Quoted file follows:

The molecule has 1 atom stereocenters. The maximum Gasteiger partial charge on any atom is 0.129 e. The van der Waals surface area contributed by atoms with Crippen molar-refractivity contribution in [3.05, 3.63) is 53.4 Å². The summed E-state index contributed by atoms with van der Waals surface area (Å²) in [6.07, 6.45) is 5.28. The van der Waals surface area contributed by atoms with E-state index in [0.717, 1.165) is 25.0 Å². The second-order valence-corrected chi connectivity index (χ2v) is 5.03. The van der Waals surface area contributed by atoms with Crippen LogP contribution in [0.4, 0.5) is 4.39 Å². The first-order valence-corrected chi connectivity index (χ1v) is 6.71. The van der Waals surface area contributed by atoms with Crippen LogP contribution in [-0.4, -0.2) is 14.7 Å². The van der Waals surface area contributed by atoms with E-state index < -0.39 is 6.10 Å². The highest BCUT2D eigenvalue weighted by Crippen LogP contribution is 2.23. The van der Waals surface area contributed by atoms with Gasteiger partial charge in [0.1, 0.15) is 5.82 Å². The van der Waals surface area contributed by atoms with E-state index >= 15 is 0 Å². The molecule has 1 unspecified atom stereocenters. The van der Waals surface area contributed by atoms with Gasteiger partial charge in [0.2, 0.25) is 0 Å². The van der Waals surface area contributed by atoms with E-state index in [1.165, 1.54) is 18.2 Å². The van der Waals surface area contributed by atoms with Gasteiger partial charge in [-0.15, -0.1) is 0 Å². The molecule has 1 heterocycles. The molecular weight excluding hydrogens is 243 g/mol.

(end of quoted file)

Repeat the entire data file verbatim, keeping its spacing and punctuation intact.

The molecule has 1 atom stereocenters. The maximum Gasteiger partial charge on any atom is 0.129 e. The van der Waals surface area contributed by atoms with Crippen molar-refractivity contribution in [3.05, 3.63) is 53.4 Å². The summed E-state index contributed by atoms with van der Waals surface area (Å²) in [6.07, 6.45) is 5.28. The van der Waals surface area contributed by atoms with E-state index in [0.717, 1.165) is 25.0 Å². The second-order valence-corrected chi connectivity index (χ2v) is 5.03. The van der Waals surface area contributed by atoms with Crippen LogP contribution in [0.4, 0.5) is 4.39 Å². The first-order valence-corrected chi connectivity index (χ1v) is 6.71. The van der Waals surface area contributed by atoms with Crippen LogP contribution in [-0.4, -0.2) is 14.7 Å². The van der Waals surface area contributed by atoms with E-state index < -0.39 is 6.10 Å². The highest BCUT2D eigenvalue weighted by Crippen LogP contribution is 2.23. The van der Waals surface area contributed by atoms with Gasteiger partial charge in [0.1, 0.15) is 5.82 Å². The van der Waals surface area contributed by atoms with E-state index >= 15 is 0 Å². The molecule has 1 unspecified atom stereocenters. The van der Waals surface area contributed by atoms with Gasteiger partial charge in [0.2, 0.25) is 0 Å². The van der Waals surface area contributed by atoms with E-state index in [1.165, 1.54) is 18.2 Å². The van der Waals surface area contributed by atoms with Gasteiger partial charge in [-0.15, -0.1) is 0 Å². The molecule has 1 heterocycles. The molecular weight excluding hydrogens is 243 g/mol.